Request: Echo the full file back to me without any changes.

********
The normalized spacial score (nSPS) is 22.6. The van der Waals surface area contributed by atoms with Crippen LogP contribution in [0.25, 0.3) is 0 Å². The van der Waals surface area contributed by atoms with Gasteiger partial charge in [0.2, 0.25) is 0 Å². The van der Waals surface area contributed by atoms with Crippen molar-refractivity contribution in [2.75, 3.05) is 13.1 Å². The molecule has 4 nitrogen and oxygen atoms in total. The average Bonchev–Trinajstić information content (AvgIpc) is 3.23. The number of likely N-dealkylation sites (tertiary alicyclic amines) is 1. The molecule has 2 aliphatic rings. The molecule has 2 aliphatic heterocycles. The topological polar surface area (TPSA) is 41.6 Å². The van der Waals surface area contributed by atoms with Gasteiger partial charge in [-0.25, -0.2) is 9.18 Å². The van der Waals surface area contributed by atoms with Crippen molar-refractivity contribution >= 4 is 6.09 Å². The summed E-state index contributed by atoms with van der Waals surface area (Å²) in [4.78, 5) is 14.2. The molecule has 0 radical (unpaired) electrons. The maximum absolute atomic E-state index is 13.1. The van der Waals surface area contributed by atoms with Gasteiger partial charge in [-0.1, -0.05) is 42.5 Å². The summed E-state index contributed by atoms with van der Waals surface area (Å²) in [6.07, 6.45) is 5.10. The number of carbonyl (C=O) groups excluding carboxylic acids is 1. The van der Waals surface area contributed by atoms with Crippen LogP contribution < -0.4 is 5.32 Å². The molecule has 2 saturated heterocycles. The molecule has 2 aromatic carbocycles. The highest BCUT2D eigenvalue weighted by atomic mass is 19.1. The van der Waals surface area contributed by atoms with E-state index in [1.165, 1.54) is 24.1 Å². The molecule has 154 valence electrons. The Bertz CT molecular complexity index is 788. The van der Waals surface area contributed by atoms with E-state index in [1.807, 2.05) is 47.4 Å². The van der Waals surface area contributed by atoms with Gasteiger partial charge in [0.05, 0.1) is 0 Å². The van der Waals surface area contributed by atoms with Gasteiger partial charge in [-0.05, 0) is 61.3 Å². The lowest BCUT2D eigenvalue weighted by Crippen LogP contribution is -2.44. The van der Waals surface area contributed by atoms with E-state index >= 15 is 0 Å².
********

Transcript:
The normalized spacial score (nSPS) is 22.6. The van der Waals surface area contributed by atoms with Crippen LogP contribution in [0.25, 0.3) is 0 Å². The van der Waals surface area contributed by atoms with Gasteiger partial charge in [0.2, 0.25) is 0 Å². The van der Waals surface area contributed by atoms with Crippen molar-refractivity contribution in [2.75, 3.05) is 13.1 Å². The molecule has 4 nitrogen and oxygen atoms in total. The average Bonchev–Trinajstić information content (AvgIpc) is 3.23. The number of likely N-dealkylation sites (tertiary alicyclic amines) is 1. The molecule has 2 aliphatic rings. The molecule has 2 aliphatic heterocycles. The topological polar surface area (TPSA) is 41.6 Å². The van der Waals surface area contributed by atoms with Gasteiger partial charge in [-0.25, -0.2) is 9.18 Å². The van der Waals surface area contributed by atoms with Crippen molar-refractivity contribution >= 4 is 6.09 Å². The summed E-state index contributed by atoms with van der Waals surface area (Å²) in [4.78, 5) is 14.2. The molecule has 0 radical (unpaired) electrons. The maximum absolute atomic E-state index is 13.1. The van der Waals surface area contributed by atoms with Gasteiger partial charge in [-0.1, -0.05) is 42.5 Å². The summed E-state index contributed by atoms with van der Waals surface area (Å²) in [6.07, 6.45) is 5.10. The number of carbonyl (C=O) groups excluding carboxylic acids is 1. The van der Waals surface area contributed by atoms with Crippen LogP contribution < -0.4 is 5.32 Å². The molecule has 2 saturated heterocycles. The molecule has 2 aromatic carbocycles. The highest BCUT2D eigenvalue weighted by atomic mass is 19.1. The van der Waals surface area contributed by atoms with E-state index in [1.165, 1.54) is 24.1 Å². The molecule has 154 valence electrons. The Bertz CT molecular complexity index is 788. The van der Waals surface area contributed by atoms with E-state index in [1.807, 2.05) is 47.4 Å². The van der Waals surface area contributed by atoms with Gasteiger partial charge in [0.05, 0.1) is 0 Å². The van der Waals surface area contributed by atoms with Gasteiger partial charge in [-0.05, 0) is 61.3 Å². The lowest BCUT2D eigenvalue weighted by Crippen LogP contribution is -2.44. The van der Waals surface area contributed by atoms with E-state index >= 15 is 0 Å².